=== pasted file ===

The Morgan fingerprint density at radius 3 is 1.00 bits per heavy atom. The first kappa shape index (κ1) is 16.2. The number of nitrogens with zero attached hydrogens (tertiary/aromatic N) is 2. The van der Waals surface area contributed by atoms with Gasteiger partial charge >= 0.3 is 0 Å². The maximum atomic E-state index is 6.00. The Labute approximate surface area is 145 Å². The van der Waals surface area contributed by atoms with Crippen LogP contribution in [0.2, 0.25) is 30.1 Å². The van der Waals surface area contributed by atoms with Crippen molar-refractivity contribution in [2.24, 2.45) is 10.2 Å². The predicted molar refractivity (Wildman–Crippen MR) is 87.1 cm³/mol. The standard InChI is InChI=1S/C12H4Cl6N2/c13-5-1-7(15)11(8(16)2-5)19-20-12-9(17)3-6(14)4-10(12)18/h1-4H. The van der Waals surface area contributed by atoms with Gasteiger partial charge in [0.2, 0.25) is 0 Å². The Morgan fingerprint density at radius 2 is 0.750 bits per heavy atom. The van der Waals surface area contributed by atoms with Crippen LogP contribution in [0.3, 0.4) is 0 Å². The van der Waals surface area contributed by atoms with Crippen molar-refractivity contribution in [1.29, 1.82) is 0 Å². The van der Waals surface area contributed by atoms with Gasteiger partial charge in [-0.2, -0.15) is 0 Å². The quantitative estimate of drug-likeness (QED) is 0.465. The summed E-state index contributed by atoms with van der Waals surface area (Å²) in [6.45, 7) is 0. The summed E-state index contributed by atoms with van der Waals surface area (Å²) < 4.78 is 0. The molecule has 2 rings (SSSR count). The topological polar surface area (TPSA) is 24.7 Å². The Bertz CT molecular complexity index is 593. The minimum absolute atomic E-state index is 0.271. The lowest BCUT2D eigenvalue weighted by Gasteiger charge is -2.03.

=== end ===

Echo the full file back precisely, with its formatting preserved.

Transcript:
The Morgan fingerprint density at radius 3 is 1.00 bits per heavy atom. The first kappa shape index (κ1) is 16.2. The number of nitrogens with zero attached hydrogens (tertiary/aromatic N) is 2. The van der Waals surface area contributed by atoms with Gasteiger partial charge >= 0.3 is 0 Å². The maximum atomic E-state index is 6.00. The Labute approximate surface area is 145 Å². The van der Waals surface area contributed by atoms with Crippen LogP contribution in [0.2, 0.25) is 30.1 Å². The van der Waals surface area contributed by atoms with Crippen molar-refractivity contribution in [2.24, 2.45) is 10.2 Å². The predicted molar refractivity (Wildman–Crippen MR) is 87.1 cm³/mol. The standard InChI is InChI=1S/C12H4Cl6N2/c13-5-1-7(15)11(8(16)2-5)19-20-12-9(17)3-6(14)4-10(12)18/h1-4H. The van der Waals surface area contributed by atoms with Gasteiger partial charge in [0.2, 0.25) is 0 Å². The Morgan fingerprint density at radius 2 is 0.750 bits per heavy atom. The van der Waals surface area contributed by atoms with Crippen LogP contribution in [0.3, 0.4) is 0 Å². The van der Waals surface area contributed by atoms with Crippen molar-refractivity contribution in [1.29, 1.82) is 0 Å². The van der Waals surface area contributed by atoms with Gasteiger partial charge in [-0.2, -0.15) is 0 Å². The quantitative estimate of drug-likeness (QED) is 0.465. The summed E-state index contributed by atoms with van der Waals surface area (Å²) in [6.45, 7) is 0. The summed E-state index contributed by atoms with van der Waals surface area (Å²) < 4.78 is 0. The molecule has 2 rings (SSSR count). The topological polar surface area (TPSA) is 24.7 Å². The Bertz CT molecular complexity index is 593. The minimum absolute atomic E-state index is 0.271. The lowest BCUT2D eigenvalue weighted by Gasteiger charge is -2.03.